A groundbreaking new research project has analyzed the evolution of the placental mammal skull using 3D scans of 322 specimens housed in more than 20 international museum collections, and crafted a new model of how mammals diversified based on the emerging patterns.
By gathering data on the skulls of all major groups of placental mammals, both extinct and extant, the team of researchers led by Prof. Anjali Goswami at the Natural History Museum, have gained a unique look across time and taxa to trace the adaptive radiation (rapid evolution which fills a variety of ecological niches) of mammals and decipher what drove their incredible rise in the wake of the dinosaur extinction.
Prof. Goswami says, “This research will transform how we understand the incredible radiation of placental mammals, a group that includes our own species, and how that critical period after the last mass extinction 66 million years ago has shaped over evolution ever since.”
The arrival of the Age of Mammals
Although the earliest mammals existed alongside dinosaurs, they were relatively constrained in their diversity, with the largest mammals of the Mesozoic Era growing to be the size of a small dog. However, immediately after the extinction of the dinosaurs there is an incredible explosion of diversity among placental mammals with the earliest ancestors of today’s living groups appearing in the fossil record within a few 100,000 years of this event.
However, this new study shows that after the initial burst of mammal diversification, the pace of evolution quickly slows down. Later bursts of faster evolution do occur, but their impacts get smaller and smaller through time, and never match the speed of that first peak. While uncertainty in the exact timing of these later bursts makes it is difficult to attribute them to specific events, they are likely caused by periods of rapid or sustained climate change and the global cooling through the Cenozoic era.
The study also shows remarkable similarities, or convergence, among placental mammals with most mammal skull shapes evolving in much the same way throughout the fossil record. The biggest exceptions are whales and rodents.
What makes mammals evolve fast?
A key aim of this study is to better predict how different species may respond to rapid changes in their environment—the kind we are likely to see throughout the current planetary emergency. To do this the team investigated the characteristics of mammals that evolve fast and found the key influencers to be habitat, social behaviors, diet, parental care and time of activity.
Social structures hugely differentiate the rate which mammals evolve. Mammals which are social evolve much faster than those that are solitary. This is easily witnessed in ungulates which have evolved horns and antlers for fighting and social display. Mammals that live in aquatic environments, including whales but also manatees, seals and walruses are also fast evolvers. Herbivores also evolve faster than carnivores, probably because they track changes in plants and the environment more closely than meat eaters do.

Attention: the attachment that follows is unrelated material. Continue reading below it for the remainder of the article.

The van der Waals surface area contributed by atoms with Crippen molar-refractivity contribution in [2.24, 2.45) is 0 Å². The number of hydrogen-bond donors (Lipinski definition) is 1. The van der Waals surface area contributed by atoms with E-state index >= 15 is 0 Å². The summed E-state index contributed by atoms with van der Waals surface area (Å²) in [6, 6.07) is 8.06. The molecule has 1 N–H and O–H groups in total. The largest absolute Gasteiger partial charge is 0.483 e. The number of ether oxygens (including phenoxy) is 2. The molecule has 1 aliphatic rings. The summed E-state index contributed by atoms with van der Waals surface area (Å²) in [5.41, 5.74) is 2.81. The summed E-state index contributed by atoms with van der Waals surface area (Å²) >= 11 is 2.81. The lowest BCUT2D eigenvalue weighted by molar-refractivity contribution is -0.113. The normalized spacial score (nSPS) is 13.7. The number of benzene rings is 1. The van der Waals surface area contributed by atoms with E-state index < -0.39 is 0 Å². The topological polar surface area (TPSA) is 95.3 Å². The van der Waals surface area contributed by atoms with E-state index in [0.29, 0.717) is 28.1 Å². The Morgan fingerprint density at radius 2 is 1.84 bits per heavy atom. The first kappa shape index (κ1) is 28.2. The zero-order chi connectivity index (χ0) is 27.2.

“I conducted most of the analyses for this paper while isolating at home for several months at the start of the COVID-19 pandemic, so seeing the results of evolution in social versus solitary mammals really struck home,” adds Prof. Goswami.
Parental care also seems to be a big factor slowing down the speed of evolution. Precocial animals that require little primary care, such as horses and antelopes, evolve a lot faster than altricial mammals that are reliant on caregivers in infancy, such as primates. When animals are active also makes a difference, with species with a strict schedule, whether nocturnal or diurnal, evolving slower than animals without a fixed activity pattern.
Unexpectedly, the groups of mammals with the most species, rodents and bats, don’t appear to evolve very quickly, suggesting that diversity in shape and diversity in number aren’t closely linked in mammals.
What did the earliest placental mammals look like and why haven’t scientists found their fossils?
Using this new dataset, the team also reconstructed what the earliest placental mammals might have looked like. Despite there being many fossil mammals from the right time period, identifying fossils that represent the ancestors or early members of the placental mammal group, which would have lived in the late Cretaceous, just before the dinosaur extinction, has been a major debate among scientists.
One of the issues is that it is difficult to know what features to expect in the earliest representatives of any of the major groups of mammals, and if scientists would recognize them in the fossils that are known. The new reconstructions in this study show that the earliest members of all the major groups of placental mammals probably looked very similar to each other, regardless of whether they are the ancestor of rodents and their close relatives, or of elephants and their close relatives. This means that it may continue to be very hard to identify the earliest fossils of placental mammals, but these new reconstructions provide better understanding of the subtle differences for scientists to look for in those early fossil mammals.
Prof. Goswami explains, “Museum collections are a unique asset as they allow us to predict the future by looking into the past. Approximately one third of the samples used in this study came from the collections here at the Museum, including a beautiful 3D scan of Hope, the blue whale hanging in the Museum’s Hintze Hall. These data are invaluable in helping us understand how past events have shaped mammal evolution over the Cenozoic era, and which features will help mammals survive the environmental challenges that lie ahead.”
The study, “Attenuated evolution of mammals through the Cenozoic,” is published in the journal Science on Friday, October 28.
This story is republished courtesy of Natural History Museum. Read the original story here.